Super Metroid was a bigger and technically tighter take on the original Metroid, and the atmosphere it mustered by using the system’s hardware was simply unparalleled. A Link to the Past chose the right foundations to build upon (the original instead of Zelda II) and went out to create an adventure whose size and epic value was only matched by Square’s gargantuan RPGs. And no turnaround was as big as Donkey Kong’s, who left the outdated confines of an arcade-style game and went on to reinvent itself. The simian, powered by Rare’s amazing talents, took such significant steps in graphics, level design and music that the second part of the series was able to top Mario himself in platforming goodness.
Just after finding their footing, Zelda, Donkey Kong and Metroid – alongside Mario – had to face the introduction of a whole new perspective. 3-D gaming was on its way, and the Nintendo 64 provided the franchises with an amazing opportunity to change, but also a considerable risk to fail given the drastic changes that were about to occur. Mario led the way, and his landing was masterful. Super Mario 64 was the point on which gamers met the nuances of a fully explorable tridimensional world, and it wisely made alterations to the franchise’s mechanics so that it would adapt itself to the new dimension without losing its charm and signature.
Zelda followed suit, setting standards for puzzle-solving and combat controls, and delivering two masterpieces that showed the franchise would do just fine in 3D: the epic Ocarina of Time and its sprawling world, and the dark indecipherable Majora’s Mask. Donkey Kong 64, though, was not as successful as its peers. Rightfully hyped as the “biggest game ever”, its collectathon gameplay divided the fan base between those who loved the game’s ambition, size and inflated numbers, and those who dubbed it a chore disguised as a game. The greatness of Donkey Kong 64 is eternally debatable, but – either way – the big four could never shine in unison on the Nintendo 64. Metroid, after all, for undisclosed reasons, just did not make the leap.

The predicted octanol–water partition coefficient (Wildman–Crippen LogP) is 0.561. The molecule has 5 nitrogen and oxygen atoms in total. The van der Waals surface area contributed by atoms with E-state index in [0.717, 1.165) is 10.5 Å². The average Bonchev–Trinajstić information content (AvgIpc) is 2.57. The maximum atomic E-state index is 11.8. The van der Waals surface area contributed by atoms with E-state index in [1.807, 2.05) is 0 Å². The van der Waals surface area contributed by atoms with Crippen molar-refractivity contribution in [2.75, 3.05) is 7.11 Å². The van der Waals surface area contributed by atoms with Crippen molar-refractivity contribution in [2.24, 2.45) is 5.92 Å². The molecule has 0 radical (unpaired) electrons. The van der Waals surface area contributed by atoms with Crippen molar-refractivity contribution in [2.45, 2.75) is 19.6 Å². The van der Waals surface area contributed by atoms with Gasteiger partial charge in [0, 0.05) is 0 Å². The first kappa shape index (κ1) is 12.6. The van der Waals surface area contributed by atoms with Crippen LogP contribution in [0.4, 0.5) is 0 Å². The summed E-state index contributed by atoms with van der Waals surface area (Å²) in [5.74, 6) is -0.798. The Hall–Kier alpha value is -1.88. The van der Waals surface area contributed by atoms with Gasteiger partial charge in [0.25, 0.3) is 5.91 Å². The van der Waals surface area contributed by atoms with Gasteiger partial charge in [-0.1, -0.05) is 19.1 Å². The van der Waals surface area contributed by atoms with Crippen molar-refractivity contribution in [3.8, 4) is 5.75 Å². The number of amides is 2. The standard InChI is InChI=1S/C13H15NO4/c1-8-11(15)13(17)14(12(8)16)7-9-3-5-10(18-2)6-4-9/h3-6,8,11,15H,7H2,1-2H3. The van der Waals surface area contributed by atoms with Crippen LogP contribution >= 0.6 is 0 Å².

One generation later, though, Samus came out to play, and what we got was nothing short of one of the greatest games ever. Metroid Prime woke up the series from its slumber, and it remains the biggest most unpredictable change a Nintendo franchise has ever gone through. It looked like anything but Metroid, but by playing it for less than fifteen minutes one could feel the franchise’s alien world crawling through the screen and its organic sounds leaping out of the game. The loneliness of being stuck in an hostile planet fighting against nature itself and an intergalactic enemy was more claustrophobic than ever, and it all happened because we now saw the world through Samus’ own eyes.
If Metroid Prime showed itself as worthy of the franchise’s name, the same cannot be said for Super Mario Sunshine and Jungle Beat. Though occasionally fun, the two games simply did not hold a candle to what the franchises had previously done. The former’s tropical setting was enchanting, but its platforming was lacking; and the latter, while inventive on its bongo-based controls, lacked the substance of the Donkey Kong Country series. Thankfully, Zelda balanced things out by bringing along the spectacular size of the adventurous Wind Waker; a game whose only major flaw – lack of great dungeons – was later addressed by its darker brother. Twilight Princess came so close to the end of the Gamecube’s cycle that it got ported to the Wii, and even though it was not as great as the Wind Waker, it brought – for the second straight generation – two great Zelda games to the same console.